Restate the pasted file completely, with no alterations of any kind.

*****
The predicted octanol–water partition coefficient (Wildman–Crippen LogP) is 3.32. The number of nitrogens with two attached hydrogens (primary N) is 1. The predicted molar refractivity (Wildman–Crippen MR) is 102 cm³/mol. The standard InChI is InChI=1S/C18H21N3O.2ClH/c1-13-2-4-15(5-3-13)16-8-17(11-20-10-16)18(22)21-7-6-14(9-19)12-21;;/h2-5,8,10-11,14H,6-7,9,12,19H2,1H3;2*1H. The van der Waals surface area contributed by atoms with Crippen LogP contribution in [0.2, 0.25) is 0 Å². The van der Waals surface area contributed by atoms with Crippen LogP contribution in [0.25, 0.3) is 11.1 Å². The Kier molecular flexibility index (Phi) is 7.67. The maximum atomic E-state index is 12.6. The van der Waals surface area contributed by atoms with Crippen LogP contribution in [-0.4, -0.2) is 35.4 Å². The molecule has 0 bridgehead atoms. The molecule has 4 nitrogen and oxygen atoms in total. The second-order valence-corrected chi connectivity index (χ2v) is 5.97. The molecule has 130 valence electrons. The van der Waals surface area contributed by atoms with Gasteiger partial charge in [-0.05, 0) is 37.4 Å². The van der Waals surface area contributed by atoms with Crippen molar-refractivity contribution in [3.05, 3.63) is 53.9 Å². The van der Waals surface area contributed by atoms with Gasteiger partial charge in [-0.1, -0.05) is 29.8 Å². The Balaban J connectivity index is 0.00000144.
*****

The predicted octanol–water partition coefficient (Wildman–Crippen LogP) is 3.32. The number of nitrogens with two attached hydrogens (primary N) is 1. The predicted molar refractivity (Wildman–Crippen MR) is 102 cm³/mol. The standard InChI is InChI=1S/C18H21N3O.2ClH/c1-13-2-4-15(5-3-13)16-8-17(11-20-10-16)18(22)21-7-6-14(9-19)12-21;;/h2-5,8,10-11,14H,6-7,9,12,19H2,1H3;2*1H. The van der Waals surface area contributed by atoms with Crippen LogP contribution in [0.2, 0.25) is 0 Å². The van der Waals surface area contributed by atoms with Crippen LogP contribution in [0.25, 0.3) is 11.1 Å². The Kier molecular flexibility index (Phi) is 7.67. The maximum atomic E-state index is 12.6. The van der Waals surface area contributed by atoms with Crippen LogP contribution in [-0.4, -0.2) is 35.4 Å². The molecule has 0 bridgehead atoms. The molecule has 4 nitrogen and oxygen atoms in total. The second-order valence-corrected chi connectivity index (χ2v) is 5.97. The molecule has 130 valence electrons. The van der Waals surface area contributed by atoms with Gasteiger partial charge in [-0.05, 0) is 37.4 Å². The van der Waals surface area contributed by atoms with Crippen molar-refractivity contribution in [3.05, 3.63) is 53.9 Å². The van der Waals surface area contributed by atoms with Gasteiger partial charge in [-0.1, -0.05) is 29.8 Å². The Balaban J connectivity index is 0.00000144.